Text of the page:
A Decade of Service (and More) at GSF USA

At GSF USA, we care about clean and the people who help us achieve cleanliness in our customers’ buildings. We are dedicated to hiring and retaining the best talent, and helping individuals build meaningful careers in the commercial cleaning industry.  

Because we are focused on equipping our people with high-quality tools, equipment, training and leadership development, we are proud that many have been with our team for years. This quarter, numerous employees are celebrating a decade or longer with the company!  

Congratulations to all and thank you for your continued efforts to help GSF USA grow and differentiate itself as a leading building service contractor. We could not have gotten to where we are today without your hard work! 

20th Anniversaries 

Ines E., GSF Illinois
Keith W., GSF Ohio   

15th Anniversaries  

Nayeli E., GSF Illinois
Gerardo R., GSF Illinois
Guadalupe S., GSF Indiana  

10th Anniversaries 

Ana M., GSF Indiana
Juan M., GSF Illinois
Dana R., GSF Indiana  

Hard Floor Care Strategies for Success

When entering a facility, the cleanliness of the floor is often the first thing people notice. While clean floors may not be something you think about all the time, it’s certainly noticeable when they are dirty or wet.  

Not only are dirty floors dangerous, they can also give visitors a negative impression of your organization’s commitment to cleanliness. At least 52% of adults claim they would not return to a retailer if they encountered slippery floors or floors covered in dirt or dust. Additionally, the accumulation of dirt and debris on the floor can facilitate an unhealthy environment. 

Having a strategic approach to floor care is essential for maintaining cleanliness and safety. Learn how to improve floor care so you can impress everyone entering your facility.  

Hard Floor Types and Risks 

It’s important to maintain the cleanliness of your facility’s floors because wet conditions can lead to slip-and-fall accidents. Additionally, heavy foot traffic can make floors appear dirty, requiring continuous upkeep. If floor care is not a priority, it can lead to reputational damage as well as costly and disruptive replacement. 

There are multiple types of hard flooring, including but not limited to:  


These floors are made with marble and natural stone chips using a concrete binder, which can be high maintenance. Because of their glossy texture, they can become very slippery when wet.  


Wood flooring needs to be sealed to prevent absorption of oil and water. It can be slippery when wet if highly glossed or polished.  


A concrete floor’s slip resistance depends on finish and wear. In particular, rounded aggregate can be slippery when concrete wears. Interior surfaces are often sealed to prevent dust accumulation and absorption of liquids, but this can increase slipperiness. 

Vinyl composition tile (VCT) 

VCT is a common type of flooring and is easy to clean yet slippery when wet, particularly if polished. Thicker, softer vinyl is more slip resistant than hard vinyl.  

Finding the Right Floor Care Balance  

Wear and tear of floors is more common when they are not cleaned on a regular basis. Consistent floor care can save your facility money by extending the lifespan of the flooring and upholding brand reputation.  

Consider the following floor care strategies to keep these surfaces looking their best:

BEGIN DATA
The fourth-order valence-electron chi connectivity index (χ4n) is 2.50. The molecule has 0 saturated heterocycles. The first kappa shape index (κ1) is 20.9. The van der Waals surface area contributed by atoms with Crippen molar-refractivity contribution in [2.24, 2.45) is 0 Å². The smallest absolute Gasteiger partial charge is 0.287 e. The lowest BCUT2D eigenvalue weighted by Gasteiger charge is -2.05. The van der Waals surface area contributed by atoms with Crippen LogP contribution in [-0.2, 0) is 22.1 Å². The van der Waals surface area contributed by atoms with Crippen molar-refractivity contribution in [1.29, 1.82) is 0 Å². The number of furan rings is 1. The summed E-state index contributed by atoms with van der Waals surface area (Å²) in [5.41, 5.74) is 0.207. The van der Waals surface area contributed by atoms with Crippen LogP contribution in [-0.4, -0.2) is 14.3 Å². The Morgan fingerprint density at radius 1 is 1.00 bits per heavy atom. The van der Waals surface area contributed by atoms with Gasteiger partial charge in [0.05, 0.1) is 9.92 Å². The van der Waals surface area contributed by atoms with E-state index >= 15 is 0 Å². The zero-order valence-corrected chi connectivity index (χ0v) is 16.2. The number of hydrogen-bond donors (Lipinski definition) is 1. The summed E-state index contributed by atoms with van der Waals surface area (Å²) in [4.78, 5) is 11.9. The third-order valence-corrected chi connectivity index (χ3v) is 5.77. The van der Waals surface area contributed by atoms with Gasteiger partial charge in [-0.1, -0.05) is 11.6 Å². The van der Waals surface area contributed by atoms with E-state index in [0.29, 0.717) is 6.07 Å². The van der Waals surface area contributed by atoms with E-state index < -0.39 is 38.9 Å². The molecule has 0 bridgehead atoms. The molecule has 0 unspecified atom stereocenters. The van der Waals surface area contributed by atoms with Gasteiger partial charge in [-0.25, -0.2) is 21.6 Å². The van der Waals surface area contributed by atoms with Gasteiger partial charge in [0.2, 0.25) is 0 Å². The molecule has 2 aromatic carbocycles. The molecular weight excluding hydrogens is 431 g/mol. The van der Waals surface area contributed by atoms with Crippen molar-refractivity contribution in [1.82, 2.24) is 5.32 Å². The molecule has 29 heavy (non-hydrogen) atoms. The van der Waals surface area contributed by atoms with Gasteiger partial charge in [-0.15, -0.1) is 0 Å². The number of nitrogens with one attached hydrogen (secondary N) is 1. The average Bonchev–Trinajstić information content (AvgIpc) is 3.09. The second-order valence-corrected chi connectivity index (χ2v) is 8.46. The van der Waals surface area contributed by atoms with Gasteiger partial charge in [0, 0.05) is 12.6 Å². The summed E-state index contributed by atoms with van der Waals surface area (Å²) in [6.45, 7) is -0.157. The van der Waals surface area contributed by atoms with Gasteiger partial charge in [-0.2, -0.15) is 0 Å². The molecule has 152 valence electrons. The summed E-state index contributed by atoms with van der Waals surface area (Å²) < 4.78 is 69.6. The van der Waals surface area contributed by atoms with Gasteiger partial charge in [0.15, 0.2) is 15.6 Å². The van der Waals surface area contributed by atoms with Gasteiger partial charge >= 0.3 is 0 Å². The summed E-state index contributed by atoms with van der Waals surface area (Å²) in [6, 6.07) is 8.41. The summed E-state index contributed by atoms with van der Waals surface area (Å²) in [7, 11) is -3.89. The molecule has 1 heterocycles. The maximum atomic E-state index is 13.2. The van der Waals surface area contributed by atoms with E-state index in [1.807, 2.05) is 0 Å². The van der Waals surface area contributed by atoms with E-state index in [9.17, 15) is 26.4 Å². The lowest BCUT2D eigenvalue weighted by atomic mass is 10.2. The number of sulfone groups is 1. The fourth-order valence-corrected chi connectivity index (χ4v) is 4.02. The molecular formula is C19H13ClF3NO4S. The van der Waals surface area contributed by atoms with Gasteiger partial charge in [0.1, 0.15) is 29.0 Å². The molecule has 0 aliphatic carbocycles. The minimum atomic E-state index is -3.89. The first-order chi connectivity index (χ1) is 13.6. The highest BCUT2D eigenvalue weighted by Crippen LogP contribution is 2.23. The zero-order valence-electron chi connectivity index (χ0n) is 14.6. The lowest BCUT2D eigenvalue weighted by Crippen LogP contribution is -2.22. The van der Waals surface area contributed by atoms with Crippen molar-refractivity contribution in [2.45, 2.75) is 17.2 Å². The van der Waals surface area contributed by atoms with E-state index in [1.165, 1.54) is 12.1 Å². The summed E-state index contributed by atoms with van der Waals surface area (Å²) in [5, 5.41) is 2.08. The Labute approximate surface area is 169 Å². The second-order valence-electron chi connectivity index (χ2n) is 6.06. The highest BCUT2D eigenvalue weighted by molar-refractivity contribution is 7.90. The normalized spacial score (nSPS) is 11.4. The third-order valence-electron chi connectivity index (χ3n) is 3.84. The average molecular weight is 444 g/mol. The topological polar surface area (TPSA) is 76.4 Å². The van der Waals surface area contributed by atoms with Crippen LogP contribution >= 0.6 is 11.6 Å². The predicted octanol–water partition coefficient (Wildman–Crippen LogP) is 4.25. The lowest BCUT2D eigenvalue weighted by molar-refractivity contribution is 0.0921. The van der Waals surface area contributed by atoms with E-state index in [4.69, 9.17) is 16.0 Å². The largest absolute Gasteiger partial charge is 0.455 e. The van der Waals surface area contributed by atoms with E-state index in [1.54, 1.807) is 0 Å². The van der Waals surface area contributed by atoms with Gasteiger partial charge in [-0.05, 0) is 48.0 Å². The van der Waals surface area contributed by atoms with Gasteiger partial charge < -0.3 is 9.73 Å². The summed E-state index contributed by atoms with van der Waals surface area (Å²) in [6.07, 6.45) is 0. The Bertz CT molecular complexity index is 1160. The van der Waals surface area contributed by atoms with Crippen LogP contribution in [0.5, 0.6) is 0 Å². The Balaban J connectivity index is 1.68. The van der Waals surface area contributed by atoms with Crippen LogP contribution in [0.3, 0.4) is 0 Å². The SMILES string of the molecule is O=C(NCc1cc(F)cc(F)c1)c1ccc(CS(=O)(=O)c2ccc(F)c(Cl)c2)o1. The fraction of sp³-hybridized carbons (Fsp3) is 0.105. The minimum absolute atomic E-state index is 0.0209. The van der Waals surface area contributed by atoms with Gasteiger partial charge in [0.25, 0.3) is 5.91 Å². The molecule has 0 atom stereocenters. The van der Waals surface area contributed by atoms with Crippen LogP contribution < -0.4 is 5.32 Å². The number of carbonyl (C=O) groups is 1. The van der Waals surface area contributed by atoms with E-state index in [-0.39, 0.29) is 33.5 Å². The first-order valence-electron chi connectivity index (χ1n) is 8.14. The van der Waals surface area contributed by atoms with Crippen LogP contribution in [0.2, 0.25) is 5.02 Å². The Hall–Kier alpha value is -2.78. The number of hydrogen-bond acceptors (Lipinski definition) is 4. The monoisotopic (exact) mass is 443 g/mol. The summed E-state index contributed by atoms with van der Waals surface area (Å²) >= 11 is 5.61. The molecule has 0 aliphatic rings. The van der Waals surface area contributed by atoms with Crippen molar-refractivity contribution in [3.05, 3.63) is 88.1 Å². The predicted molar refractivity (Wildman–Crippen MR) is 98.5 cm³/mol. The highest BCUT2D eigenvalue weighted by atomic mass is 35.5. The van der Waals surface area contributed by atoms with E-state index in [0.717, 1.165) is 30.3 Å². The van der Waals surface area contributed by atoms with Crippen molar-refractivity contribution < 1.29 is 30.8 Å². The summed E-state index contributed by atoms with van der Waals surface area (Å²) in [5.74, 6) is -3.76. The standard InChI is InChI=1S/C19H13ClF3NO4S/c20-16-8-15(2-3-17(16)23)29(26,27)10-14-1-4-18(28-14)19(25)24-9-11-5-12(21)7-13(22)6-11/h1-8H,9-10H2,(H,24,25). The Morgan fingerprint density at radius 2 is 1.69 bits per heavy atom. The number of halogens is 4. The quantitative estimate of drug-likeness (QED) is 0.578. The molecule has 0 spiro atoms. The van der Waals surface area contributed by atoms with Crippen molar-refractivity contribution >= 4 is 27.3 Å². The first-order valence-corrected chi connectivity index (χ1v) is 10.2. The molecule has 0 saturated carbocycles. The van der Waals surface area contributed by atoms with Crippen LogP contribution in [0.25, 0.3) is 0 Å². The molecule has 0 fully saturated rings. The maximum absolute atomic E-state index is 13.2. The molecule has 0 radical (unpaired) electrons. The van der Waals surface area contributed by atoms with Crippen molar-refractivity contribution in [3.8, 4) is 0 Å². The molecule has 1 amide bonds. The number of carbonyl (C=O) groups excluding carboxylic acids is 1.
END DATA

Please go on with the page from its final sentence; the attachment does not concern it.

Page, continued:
Vacuum regularly  

Vacuuming is essential for removing dirt and dust from floors, especially before applying cleaning chemicals. Cobotic, or collaborative robotic vacuums are an asset to your floor care program. They navigate through mapped cleaning routes and safely avoid obstacles while picking up soils. Best of all, you can monitor these automated machines remotely. 

Automate the labor-intensive parts of floor care 

One of the main challenges is the lack of visibility into cleaning status and performance. Supplementing manual labor with cobots enables cleaning teams to be more productive and gives you a clear view of the floor care process, because you can access operational data like machine run-time and routes completed. In addition to automated vacuums, you can use cobotic floor scrubbers that apply cleaning solutions to hard surfaces.  

Avoid cross-contamination 

It’s important to not contaminate clean floors with dirty water. Ensure cleaning professionals are utilizing a dual-cavity mop bucket when possible, which separates clean water from dirty water, thereby reducing soil deposits back onto freshly cleaned floor surfaces.  

Provide formal training 

Occasionally, certain areas are going to need to be cleaned a second time, which could be a sign your team needs additional training. Conducting formal training enables you to highlight proper floor care methods and potential safety risks to enable your team to be more efficient without sacrificing performance.  

Standardize cleaning protocols with SOPs 

Establish standard operating procedures (SOPs), or written standards that inform your staff of all the necessary tools, supplies and protocols for floor care. SOPs are beneficial because they ensure consistency and reduce the need to reclean due to mistakes. They also increase confidence, as staff will know exactly what is expected of them. 

Getting First Impressions Right 

In order to give your facility the best first impression, having clean, safe flooring is important. Clean with the appropriate chemicals where needed and address floors regularly to avoid accumulation of soils and moisture. With a dedicated cleaning team and the right equipment in place, your floors will always impress building visitors and occupants.  

Our experts care about clean and have a pulse on how to make cleaning effective, cost-efficient and safe. Contact GSF USA here and follow us on LinkedIn and Facebook for the latest updates.